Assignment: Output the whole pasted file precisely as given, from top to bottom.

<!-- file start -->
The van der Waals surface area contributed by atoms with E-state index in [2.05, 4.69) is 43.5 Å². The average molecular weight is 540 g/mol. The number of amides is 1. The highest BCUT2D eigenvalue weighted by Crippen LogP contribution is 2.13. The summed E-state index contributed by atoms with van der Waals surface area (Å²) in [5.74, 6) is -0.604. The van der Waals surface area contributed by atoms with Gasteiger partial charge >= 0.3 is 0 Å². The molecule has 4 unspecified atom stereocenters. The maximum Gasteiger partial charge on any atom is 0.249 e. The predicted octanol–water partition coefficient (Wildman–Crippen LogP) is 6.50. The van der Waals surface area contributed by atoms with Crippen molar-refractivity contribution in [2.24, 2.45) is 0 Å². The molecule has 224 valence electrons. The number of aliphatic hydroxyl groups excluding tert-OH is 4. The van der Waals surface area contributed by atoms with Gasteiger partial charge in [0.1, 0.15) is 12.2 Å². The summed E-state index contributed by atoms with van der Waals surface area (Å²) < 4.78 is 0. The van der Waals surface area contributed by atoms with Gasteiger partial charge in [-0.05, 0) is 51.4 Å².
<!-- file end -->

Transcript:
The van der Waals surface area contributed by atoms with E-state index in [2.05, 4.69) is 43.5 Å². The average molecular weight is 540 g/mol. The number of amides is 1. The highest BCUT2D eigenvalue weighted by Crippen LogP contribution is 2.13. The summed E-state index contributed by atoms with van der Waals surface area (Å²) in [5.74, 6) is -0.604. The van der Waals surface area contributed by atoms with Gasteiger partial charge >= 0.3 is 0 Å². The molecule has 4 unspecified atom stereocenters. The maximum Gasteiger partial charge on any atom is 0.249 e. The predicted octanol–water partition coefficient (Wildman–Crippen LogP) is 6.50. The van der Waals surface area contributed by atoms with Crippen molar-refractivity contribution in [2.24, 2.45) is 0 Å². The molecule has 224 valence electrons. The number of aliphatic hydroxyl groups excluding tert-OH is 4. The van der Waals surface area contributed by atoms with Gasteiger partial charge in [0.1, 0.15) is 12.2 Å². The summed E-state index contributed by atoms with van der Waals surface area (Å²) < 4.78 is 0. The van der Waals surface area contributed by atoms with Gasteiger partial charge in [-0.05, 0) is 51.4 Å².